For Hugh Smallwood, it was record snowfall around the nation's capital that made him think of hurricanes. For Grant Sheheen, it was seeing the Cumberland River overrun Nashville after record rains pummeled Tennessee.
Smallwood is chief technology officer of Ongoing Operations LLC, a disaster recovery and business continuity CUSO in Hagerstown, Md., while Sheheen, a former credit union CEO in Miami, is now a consultant and executive director of the National Coalition of Firefighters Credit Unions.
"This past winter was a great experience," Smallwood said. "The best way to demonstrate to someone the importance of disaster recovery is to be on the edge of disaster without having to completely experience it."
That's what Smallwood said Ongoing Operations saw as trees fell, roofs collapsed and impassable roads kept many credit union staffers from making it to their branches.
"On the bright side, what we saw was how with today's technology, a remote data center can handle a lot of your work even without the lights on. We were able to run systems from our site. and they and their members were able to access it. It was a great exercise," he said.
Smallwood said that, in fact, the strength and breadth of the Internet pipe in general as well as electronic vaulting, tapes being replaced by disks and even the logistical prowess of Federal Express are all factors in helping credit unions better prepare for disaster than was possible in years just past.
Nashville was still underwater, meanwhile, when Sheheen spoke with Credit Union Times about what he was reading and hearing about credit unions up that way. "Nobody expected it. Nothing like this has ever happened before," he said. "I guess the one thing I came away with was that you can have the best plan in place but if your staff can't get there. Well, you can't run the place without employees."
"That's what makes relationships with your data processor and backup sites and ATM processors and all your vendors are so important. And everybody in the management team has to have a copy of the plan, including the board of directors. And it has to be updated. Remember, you could have switched processors and any other number of things, and then the chairman takes down that book and starts calling numbers that aren't any good anymore," he said. "And that's not good."
It also can be surprising how many vendors are involved in the daily, mission-critical activities of a credit union and how disaster can affect them. For instance, one that might not necessarily leap to mind in these days of electronic communications is snail mail.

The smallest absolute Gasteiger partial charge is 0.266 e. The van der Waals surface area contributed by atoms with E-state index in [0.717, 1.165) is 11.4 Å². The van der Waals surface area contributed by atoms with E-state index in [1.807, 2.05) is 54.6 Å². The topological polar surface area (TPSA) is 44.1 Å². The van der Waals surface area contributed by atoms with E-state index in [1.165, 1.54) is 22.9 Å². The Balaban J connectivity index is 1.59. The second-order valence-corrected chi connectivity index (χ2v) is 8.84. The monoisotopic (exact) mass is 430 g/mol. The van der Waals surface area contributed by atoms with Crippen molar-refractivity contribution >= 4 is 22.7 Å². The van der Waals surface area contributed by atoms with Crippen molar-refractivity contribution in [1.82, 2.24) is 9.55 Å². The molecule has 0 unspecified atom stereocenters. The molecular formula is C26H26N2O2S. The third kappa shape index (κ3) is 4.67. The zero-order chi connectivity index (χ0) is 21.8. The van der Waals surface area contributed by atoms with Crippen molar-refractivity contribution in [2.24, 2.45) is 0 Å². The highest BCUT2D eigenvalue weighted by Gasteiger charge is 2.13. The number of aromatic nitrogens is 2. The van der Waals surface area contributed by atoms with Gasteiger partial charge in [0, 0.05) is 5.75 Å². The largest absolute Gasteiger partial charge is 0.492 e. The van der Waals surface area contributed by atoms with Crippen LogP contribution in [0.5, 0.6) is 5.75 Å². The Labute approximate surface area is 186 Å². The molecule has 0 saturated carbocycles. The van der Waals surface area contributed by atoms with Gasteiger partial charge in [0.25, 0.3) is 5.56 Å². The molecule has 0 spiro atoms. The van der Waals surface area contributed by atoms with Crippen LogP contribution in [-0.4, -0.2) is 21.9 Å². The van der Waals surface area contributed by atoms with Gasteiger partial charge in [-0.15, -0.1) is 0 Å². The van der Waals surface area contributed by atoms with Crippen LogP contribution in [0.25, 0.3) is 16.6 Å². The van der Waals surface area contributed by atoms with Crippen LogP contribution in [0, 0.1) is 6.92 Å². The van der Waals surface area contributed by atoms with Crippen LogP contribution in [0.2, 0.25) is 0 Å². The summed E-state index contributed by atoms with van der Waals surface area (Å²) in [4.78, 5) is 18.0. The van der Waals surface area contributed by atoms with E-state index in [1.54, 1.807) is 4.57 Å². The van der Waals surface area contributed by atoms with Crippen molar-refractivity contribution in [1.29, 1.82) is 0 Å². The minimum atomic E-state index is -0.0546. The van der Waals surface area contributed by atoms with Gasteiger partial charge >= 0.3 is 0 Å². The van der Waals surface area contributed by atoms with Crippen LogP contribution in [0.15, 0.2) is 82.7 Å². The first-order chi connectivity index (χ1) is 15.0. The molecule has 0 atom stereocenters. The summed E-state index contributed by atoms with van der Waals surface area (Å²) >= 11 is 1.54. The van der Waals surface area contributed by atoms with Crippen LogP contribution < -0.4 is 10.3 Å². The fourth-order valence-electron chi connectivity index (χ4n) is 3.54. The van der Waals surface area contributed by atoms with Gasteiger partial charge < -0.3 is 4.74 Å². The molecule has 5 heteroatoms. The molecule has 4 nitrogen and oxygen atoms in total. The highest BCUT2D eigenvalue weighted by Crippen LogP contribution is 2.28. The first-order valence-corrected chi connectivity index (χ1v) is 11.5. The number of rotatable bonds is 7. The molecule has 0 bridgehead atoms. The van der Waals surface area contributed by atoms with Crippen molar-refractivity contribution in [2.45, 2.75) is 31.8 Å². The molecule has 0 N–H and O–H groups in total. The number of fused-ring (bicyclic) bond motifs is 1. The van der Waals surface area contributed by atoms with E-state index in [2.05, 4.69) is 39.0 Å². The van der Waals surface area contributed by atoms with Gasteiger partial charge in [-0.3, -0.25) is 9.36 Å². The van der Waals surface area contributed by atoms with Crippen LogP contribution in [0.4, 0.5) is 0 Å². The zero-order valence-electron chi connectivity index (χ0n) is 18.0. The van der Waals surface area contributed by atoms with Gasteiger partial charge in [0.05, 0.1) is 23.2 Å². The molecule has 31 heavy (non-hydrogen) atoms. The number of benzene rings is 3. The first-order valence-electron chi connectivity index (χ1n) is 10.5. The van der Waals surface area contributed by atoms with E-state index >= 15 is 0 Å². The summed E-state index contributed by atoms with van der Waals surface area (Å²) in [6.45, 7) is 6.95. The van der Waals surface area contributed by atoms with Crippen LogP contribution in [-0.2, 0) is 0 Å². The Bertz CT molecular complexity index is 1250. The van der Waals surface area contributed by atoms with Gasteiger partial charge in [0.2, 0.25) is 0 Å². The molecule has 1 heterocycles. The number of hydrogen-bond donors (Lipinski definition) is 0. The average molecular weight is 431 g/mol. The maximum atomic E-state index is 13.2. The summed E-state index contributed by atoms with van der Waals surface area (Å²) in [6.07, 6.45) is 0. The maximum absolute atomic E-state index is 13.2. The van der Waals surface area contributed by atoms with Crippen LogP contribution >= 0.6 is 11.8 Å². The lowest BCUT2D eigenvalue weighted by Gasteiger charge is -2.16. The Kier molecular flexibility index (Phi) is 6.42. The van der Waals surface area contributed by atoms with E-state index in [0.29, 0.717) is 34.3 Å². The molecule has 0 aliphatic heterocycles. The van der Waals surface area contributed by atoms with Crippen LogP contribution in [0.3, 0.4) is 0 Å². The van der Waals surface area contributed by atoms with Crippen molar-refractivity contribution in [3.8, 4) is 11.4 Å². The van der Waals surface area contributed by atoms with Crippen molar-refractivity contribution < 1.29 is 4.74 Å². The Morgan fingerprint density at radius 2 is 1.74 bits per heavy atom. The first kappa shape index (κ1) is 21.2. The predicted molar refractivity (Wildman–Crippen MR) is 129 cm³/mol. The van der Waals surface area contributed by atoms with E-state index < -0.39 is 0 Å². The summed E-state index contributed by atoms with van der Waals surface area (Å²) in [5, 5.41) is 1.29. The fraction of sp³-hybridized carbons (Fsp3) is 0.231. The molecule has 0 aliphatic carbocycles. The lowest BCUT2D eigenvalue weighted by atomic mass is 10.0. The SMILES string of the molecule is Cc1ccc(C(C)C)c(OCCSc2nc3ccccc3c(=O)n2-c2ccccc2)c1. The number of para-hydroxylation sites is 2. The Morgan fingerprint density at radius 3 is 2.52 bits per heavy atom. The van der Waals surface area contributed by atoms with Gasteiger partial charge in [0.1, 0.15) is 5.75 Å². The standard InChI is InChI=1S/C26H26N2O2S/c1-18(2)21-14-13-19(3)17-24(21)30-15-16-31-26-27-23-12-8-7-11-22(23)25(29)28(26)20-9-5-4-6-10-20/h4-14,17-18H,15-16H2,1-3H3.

Plenty of people still get statements and overdraft notices and a lot of other important communications by mail, and while the U.S. Postal Service might be up and running after the storm, the back office at the credit union might not.
That's what Harry Stephens has seen in his years running DATAMATX, a provider of print, mail and document distribution that counts about 30 credit unions among the 200 or so customers it serves from sites in Atlanta, Phoenix and Richmond, Va.
Stephens' company has its own hot site for disaster recovery-its Richmond operation-and can move work between the locations. Watching the flood waters in and around Nashville gave him a renewed sense of appreciation for preparation, he said.
"The water was head-high inside the Opryland Hotel," Stephens said. "I was just there last week. I'm watching this and thinking, what in the world? They have several thousand people at a time coming there for conferences and now they're closed. How do they get the word out?"
Stephens stressed ensuring the most senior executives at a credit union are involved in disaster planning, and, he added, the key is preparation. The process can be broken down into five basic steps: conducting an operational analysis, performing a risk analysis, indentifying tolerances for downtime and recovery priorities, developing and mandating recovery teams and finally, publishing, promoting and maintaining the plan, the DATAMATX president and CEO said.
And then, you practice what you preach, the professionals said.
For instance, "In addition to providing data backup recovery and emergency workspace solutions, we have a consulting group that does disaster recovery plan design built around business processes, and they're very strong proponents of testing," said Smallwood at Ongoing Recovery, which now works with more than 120 credit unions.
"We'll put people from the credit union in a room and say, OK, you're the operations group, you're the IT group, you're the accounting group and so on, and then we'll start role playing, while throwing some kinks into the mix and watching how people respond," Smallwood said.
"What we've found is that the most frequent breakdowns are around communications-about people communicating with each other instead of each having their own individual plans," Smallwood said. "Coordinating to deliver the overall solution is imperative, and with hurricane season coming, you've got to make sure you have your team in place and prepared to handle all those logistics."